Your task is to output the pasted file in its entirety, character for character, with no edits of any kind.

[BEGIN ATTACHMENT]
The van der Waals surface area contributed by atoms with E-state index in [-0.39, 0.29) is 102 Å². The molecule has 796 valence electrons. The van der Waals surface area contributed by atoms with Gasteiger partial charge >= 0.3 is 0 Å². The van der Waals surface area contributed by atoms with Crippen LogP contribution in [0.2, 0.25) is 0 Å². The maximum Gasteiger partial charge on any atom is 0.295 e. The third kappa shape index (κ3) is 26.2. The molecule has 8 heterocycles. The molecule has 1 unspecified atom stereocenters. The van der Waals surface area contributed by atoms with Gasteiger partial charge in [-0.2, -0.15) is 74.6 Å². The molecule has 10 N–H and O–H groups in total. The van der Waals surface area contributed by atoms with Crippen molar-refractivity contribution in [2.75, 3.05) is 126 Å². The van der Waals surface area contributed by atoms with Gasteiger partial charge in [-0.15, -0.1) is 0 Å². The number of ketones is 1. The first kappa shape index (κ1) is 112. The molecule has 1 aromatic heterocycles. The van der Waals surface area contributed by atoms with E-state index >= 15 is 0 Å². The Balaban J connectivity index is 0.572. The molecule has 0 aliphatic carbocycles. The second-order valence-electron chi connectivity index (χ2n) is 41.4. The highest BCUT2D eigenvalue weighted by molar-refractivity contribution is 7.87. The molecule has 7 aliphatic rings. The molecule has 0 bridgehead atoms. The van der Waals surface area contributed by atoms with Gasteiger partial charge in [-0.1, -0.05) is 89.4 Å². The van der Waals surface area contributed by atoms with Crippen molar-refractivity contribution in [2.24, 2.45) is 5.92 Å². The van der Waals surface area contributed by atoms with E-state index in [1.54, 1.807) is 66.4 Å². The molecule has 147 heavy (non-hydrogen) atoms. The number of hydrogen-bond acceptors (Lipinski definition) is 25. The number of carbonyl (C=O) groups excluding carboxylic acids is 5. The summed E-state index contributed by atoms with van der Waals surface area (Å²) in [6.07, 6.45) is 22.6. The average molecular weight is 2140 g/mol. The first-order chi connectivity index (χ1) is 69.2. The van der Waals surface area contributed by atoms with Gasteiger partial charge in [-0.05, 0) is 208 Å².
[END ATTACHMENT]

The van der Waals surface area contributed by atoms with E-state index in [-0.39, 0.29) is 102 Å². The molecule has 796 valence electrons. The van der Waals surface area contributed by atoms with Gasteiger partial charge >= 0.3 is 0 Å². The van der Waals surface area contributed by atoms with Crippen LogP contribution in [0.2, 0.25) is 0 Å². The maximum Gasteiger partial charge on any atom is 0.295 e. The third kappa shape index (κ3) is 26.2. The molecule has 8 heterocycles. The molecule has 1 unspecified atom stereocenters. The van der Waals surface area contributed by atoms with Gasteiger partial charge in [-0.2, -0.15) is 74.6 Å². The molecule has 10 N–H and O–H groups in total. The van der Waals surface area contributed by atoms with Crippen molar-refractivity contribution in [2.75, 3.05) is 126 Å². The van der Waals surface area contributed by atoms with Gasteiger partial charge in [-0.15, -0.1) is 0 Å². The number of ketones is 1. The first kappa shape index (κ1) is 112. The molecule has 1 aromatic heterocycles. The van der Waals surface area contributed by atoms with E-state index >= 15 is 0 Å². The Balaban J connectivity index is 0.572. The molecule has 0 aliphatic carbocycles. The second-order valence-electron chi connectivity index (χ2n) is 41.4. The highest BCUT2D eigenvalue weighted by molar-refractivity contribution is 7.87. The molecule has 7 aliphatic rings. The molecule has 0 bridgehead atoms. The van der Waals surface area contributed by atoms with Gasteiger partial charge in [-0.1, -0.05) is 89.4 Å². The van der Waals surface area contributed by atoms with Crippen molar-refractivity contribution in [2.24, 2.45) is 5.92 Å². The van der Waals surface area contributed by atoms with E-state index in [1.54, 1.807) is 66.4 Å². The molecule has 147 heavy (non-hydrogen) atoms. The number of hydrogen-bond acceptors (Lipinski definition) is 25. The number of carbonyl (C=O) groups excluding carboxylic acids is 5. The summed E-state index contributed by atoms with van der Waals surface area (Å²) in [6.07, 6.45) is 22.6. The average molecular weight is 2140 g/mol. The first-order chi connectivity index (χ1) is 69.2. The van der Waals surface area contributed by atoms with Gasteiger partial charge in [-0.05, 0) is 208 Å².